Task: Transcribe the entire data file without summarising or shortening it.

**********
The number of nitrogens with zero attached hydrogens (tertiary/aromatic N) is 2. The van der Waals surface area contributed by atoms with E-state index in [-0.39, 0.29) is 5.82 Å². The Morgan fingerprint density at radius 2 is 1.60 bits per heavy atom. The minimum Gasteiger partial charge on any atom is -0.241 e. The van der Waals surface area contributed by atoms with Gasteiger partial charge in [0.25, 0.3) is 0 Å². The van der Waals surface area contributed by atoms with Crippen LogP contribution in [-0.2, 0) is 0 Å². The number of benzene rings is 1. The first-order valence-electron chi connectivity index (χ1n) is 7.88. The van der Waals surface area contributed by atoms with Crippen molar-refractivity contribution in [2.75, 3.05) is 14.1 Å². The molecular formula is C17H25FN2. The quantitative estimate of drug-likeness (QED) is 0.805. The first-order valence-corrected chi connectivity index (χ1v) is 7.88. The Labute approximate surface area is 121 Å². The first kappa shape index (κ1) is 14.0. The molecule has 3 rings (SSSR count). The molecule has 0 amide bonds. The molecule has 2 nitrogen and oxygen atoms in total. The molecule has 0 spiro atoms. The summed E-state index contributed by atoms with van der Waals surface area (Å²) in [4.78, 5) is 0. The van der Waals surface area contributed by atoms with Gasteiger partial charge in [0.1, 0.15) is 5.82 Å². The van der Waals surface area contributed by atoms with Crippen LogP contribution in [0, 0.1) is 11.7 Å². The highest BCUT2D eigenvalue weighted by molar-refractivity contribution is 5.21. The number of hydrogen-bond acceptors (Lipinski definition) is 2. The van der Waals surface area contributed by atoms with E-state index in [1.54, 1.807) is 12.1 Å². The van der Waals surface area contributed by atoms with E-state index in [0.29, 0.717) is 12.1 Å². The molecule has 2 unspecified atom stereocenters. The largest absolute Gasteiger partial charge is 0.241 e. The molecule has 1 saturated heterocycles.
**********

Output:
The number of nitrogens with zero attached hydrogens (tertiary/aromatic N) is 2. The van der Waals surface area contributed by atoms with E-state index in [-0.39, 0.29) is 5.82 Å². The Morgan fingerprint density at radius 2 is 1.60 bits per heavy atom. The minimum Gasteiger partial charge on any atom is -0.241 e. The van der Waals surface area contributed by atoms with Gasteiger partial charge in [0.25, 0.3) is 0 Å². The van der Waals surface area contributed by atoms with Crippen LogP contribution in [-0.2, 0) is 0 Å². The number of benzene rings is 1. The first-order valence-electron chi connectivity index (χ1n) is 7.88. The van der Waals surface area contributed by atoms with Crippen molar-refractivity contribution in [2.75, 3.05) is 14.1 Å². The molecular formula is C17H25FN2. The quantitative estimate of drug-likeness (QED) is 0.805. The first-order valence-corrected chi connectivity index (χ1v) is 7.88. The Labute approximate surface area is 121 Å². The first kappa shape index (κ1) is 14.0. The molecule has 3 rings (SSSR count). The molecule has 0 amide bonds. The molecule has 2 nitrogen and oxygen atoms in total. The molecule has 0 spiro atoms. The summed E-state index contributed by atoms with van der Waals surface area (Å²) in [4.78, 5) is 0. The van der Waals surface area contributed by atoms with Gasteiger partial charge in [0.1, 0.15) is 5.82 Å². The van der Waals surface area contributed by atoms with Crippen LogP contribution in [0, 0.1) is 11.7 Å². The highest BCUT2D eigenvalue weighted by molar-refractivity contribution is 5.21. The number of hydrogen-bond acceptors (Lipinski definition) is 2. The van der Waals surface area contributed by atoms with E-state index in [1.54, 1.807) is 12.1 Å². The van der Waals surface area contributed by atoms with E-state index in [0.29, 0.717) is 12.1 Å². The molecule has 2 unspecified atom stereocenters. The largest absolute Gasteiger partial charge is 0.241 e. The molecule has 1 saturated heterocycles.